Mint is Cancelling previously confirmed Morgan orders

Discussion in 'US Coins Forum' started by ANM, Oct 21, 2021.

  1. baseball21

    baseball21 Well-Known Member

    Which is standard. It’s been well over a year where any carrier needs to get a signature. Not ideal but shouldn’t be surprising to anyone by now
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  3. johnmilton

    johnmilton Well-Known Member

    Years ago, everyone who wanted a Proof ASE could get one with no hassles. My parents used to buy one for me for Christmas. Now it’s a lottery with lots of hoops to jump through.

    Perhaps it’s a good thing that the recent Mint Director has resigned. It seemed that he was “collector hostile.” Maybe the next guy will care about the people who really make the market for these coins. Perhaps the next guy won’t sell the product out the back door at a premium to dealers before the coins are offered to the public. Perhaps the next guy will not set the mintage so low, as he did with the World War II counterstamp coins, that the small number of people who get them will not be “lottery winners.”

    Let’s hope the next director is more interested in satisfying collectors and not dealers and flippers.
    Marshall and wxcoin like this.
  4. Jim Dale

    Jim Dale Well-Known Member

    I recently read an article in Coin World the was not too kind about Ryder. It seems that he is the culprit that set the limit on the 2021 Morgans and Peace Silver Dollars. It seems that he is (now was) the one that helped the dealers get a large chunk of the 175,000 Morgans and the Peace. He also supported the "Privacy" of the dealers. According to the article, their secrecy is a "state secret" and is well guarded. I've looked at some of the shows on TV and they are selling the 5 Morgans and the Peace for between $2,000 and almost $4,000. The dealers also gets the first coins long before they are released to dealers so that they can have certified coins ahead of collectors ordering their coins. Like I said, that's why they sell out so quick. There aren't 175,000 coins available to collectors.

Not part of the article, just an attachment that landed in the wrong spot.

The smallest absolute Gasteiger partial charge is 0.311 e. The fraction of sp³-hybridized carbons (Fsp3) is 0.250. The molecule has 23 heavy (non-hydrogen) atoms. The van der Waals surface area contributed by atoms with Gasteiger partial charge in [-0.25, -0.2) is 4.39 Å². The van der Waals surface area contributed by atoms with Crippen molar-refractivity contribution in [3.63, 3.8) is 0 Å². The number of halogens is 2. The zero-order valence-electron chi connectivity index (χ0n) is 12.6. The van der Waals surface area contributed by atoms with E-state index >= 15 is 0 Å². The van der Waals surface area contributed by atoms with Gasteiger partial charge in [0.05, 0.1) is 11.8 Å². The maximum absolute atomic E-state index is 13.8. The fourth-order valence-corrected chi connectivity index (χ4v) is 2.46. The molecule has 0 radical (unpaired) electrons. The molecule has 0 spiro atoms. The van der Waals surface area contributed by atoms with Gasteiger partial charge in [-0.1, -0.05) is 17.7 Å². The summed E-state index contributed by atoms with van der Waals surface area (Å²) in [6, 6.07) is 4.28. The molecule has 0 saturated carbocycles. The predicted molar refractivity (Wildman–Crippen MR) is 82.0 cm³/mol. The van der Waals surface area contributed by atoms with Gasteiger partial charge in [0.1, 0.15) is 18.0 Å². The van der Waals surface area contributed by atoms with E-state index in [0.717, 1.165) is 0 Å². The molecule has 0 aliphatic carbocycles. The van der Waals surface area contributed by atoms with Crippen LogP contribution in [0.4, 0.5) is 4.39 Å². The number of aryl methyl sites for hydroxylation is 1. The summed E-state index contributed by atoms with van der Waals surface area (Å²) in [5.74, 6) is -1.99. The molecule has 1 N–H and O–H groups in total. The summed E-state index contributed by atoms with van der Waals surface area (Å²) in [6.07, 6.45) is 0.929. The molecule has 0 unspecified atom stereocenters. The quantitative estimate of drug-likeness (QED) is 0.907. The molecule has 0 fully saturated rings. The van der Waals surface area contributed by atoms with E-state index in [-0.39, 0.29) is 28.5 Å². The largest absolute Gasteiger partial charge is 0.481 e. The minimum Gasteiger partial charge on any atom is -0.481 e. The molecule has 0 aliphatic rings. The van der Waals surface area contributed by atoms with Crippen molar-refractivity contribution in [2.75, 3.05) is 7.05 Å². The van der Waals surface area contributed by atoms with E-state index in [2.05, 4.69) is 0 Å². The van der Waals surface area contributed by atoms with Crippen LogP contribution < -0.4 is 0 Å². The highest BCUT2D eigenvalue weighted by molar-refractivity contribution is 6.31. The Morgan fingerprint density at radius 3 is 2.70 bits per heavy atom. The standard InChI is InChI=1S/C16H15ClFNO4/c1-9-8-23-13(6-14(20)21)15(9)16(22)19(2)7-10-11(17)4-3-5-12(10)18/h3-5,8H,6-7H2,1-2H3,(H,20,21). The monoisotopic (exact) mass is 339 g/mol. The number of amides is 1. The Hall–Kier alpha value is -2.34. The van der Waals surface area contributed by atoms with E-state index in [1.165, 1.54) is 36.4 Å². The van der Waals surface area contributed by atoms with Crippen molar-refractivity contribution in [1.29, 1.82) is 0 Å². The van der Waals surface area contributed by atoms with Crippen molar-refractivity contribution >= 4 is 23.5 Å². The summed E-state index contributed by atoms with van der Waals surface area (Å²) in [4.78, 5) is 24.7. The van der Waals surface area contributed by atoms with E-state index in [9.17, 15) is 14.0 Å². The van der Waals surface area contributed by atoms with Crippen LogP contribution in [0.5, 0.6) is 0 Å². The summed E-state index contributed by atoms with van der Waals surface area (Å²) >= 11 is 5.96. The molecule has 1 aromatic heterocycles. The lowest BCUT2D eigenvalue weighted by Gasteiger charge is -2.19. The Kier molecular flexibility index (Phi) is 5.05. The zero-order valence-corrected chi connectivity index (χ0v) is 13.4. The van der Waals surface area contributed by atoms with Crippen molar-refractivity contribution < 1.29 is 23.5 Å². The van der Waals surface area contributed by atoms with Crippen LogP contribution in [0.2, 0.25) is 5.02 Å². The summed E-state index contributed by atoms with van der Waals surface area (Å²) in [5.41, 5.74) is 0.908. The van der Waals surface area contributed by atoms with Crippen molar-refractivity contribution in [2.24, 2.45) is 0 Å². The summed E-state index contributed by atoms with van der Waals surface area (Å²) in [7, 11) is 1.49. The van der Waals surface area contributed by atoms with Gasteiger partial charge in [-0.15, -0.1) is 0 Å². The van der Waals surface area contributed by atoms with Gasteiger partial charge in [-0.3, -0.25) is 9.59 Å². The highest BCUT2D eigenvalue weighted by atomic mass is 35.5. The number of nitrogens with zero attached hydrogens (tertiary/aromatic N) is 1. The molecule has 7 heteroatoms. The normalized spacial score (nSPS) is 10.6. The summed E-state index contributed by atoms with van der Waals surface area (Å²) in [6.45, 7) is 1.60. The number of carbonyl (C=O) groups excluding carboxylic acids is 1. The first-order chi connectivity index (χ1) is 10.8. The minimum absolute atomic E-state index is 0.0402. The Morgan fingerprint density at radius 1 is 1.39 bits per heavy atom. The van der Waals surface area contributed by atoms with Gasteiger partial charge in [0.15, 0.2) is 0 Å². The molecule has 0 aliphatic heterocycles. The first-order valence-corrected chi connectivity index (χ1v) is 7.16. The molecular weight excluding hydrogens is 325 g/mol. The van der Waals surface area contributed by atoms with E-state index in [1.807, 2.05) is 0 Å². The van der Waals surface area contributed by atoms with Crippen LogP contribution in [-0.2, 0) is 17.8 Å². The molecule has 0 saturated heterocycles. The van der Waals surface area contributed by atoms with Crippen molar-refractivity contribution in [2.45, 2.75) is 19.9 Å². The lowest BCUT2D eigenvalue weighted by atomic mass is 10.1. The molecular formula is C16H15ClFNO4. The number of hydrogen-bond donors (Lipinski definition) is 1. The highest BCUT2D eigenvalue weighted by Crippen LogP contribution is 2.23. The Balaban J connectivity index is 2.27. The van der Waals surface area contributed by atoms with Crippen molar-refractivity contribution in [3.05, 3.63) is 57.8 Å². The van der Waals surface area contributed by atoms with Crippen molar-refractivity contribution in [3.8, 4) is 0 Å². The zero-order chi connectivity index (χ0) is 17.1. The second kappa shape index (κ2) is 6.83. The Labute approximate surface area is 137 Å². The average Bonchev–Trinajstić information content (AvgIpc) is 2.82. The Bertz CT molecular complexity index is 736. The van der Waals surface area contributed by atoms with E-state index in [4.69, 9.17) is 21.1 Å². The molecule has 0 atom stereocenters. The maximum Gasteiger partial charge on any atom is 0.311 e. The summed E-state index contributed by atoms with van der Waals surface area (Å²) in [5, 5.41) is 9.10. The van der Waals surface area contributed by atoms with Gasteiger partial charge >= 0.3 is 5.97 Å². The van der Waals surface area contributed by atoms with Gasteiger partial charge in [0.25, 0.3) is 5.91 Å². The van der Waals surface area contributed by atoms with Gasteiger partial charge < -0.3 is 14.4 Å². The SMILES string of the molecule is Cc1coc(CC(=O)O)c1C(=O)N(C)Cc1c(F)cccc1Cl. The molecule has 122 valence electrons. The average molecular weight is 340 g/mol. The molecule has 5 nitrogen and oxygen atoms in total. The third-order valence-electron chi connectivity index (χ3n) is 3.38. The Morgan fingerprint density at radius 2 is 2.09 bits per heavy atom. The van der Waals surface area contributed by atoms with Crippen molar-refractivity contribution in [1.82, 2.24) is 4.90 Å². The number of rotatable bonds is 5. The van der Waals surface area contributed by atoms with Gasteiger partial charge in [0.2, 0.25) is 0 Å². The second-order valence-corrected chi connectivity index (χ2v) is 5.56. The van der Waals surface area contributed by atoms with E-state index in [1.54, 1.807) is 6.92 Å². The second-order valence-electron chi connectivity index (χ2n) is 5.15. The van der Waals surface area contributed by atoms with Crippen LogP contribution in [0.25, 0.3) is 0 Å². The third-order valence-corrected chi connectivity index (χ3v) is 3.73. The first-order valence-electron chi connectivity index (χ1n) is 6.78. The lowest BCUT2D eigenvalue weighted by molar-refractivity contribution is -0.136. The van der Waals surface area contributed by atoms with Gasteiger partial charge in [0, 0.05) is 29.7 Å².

skm likes this.
  5. johnmilton

    johnmilton Well-Known Member

    Mint Director Ryder even had the brass to start another lottery for coins that "he struck personally." The reported mintage was 500 pieces.

    Really? Do you think that I would give a rat's tail just because this guy pushed the button when the coins were struck? Talk about an inflated ego!
    wxcoin likes this.
  6. baseball21

    baseball21 Well-Known Member

    Which was smart. It's still a fairly high limit but if they were unlimited they would have just turned into bullion coins that would have been a logistical nightmare with so many different offerings

    So in otherwords he did a great job and did the right thing. Every business should support the privy of its customers. You don't have a right to know about their orders just because theyre a business. You wouldnt want someone else to be able to demand information about your orders and they deserve the same respect.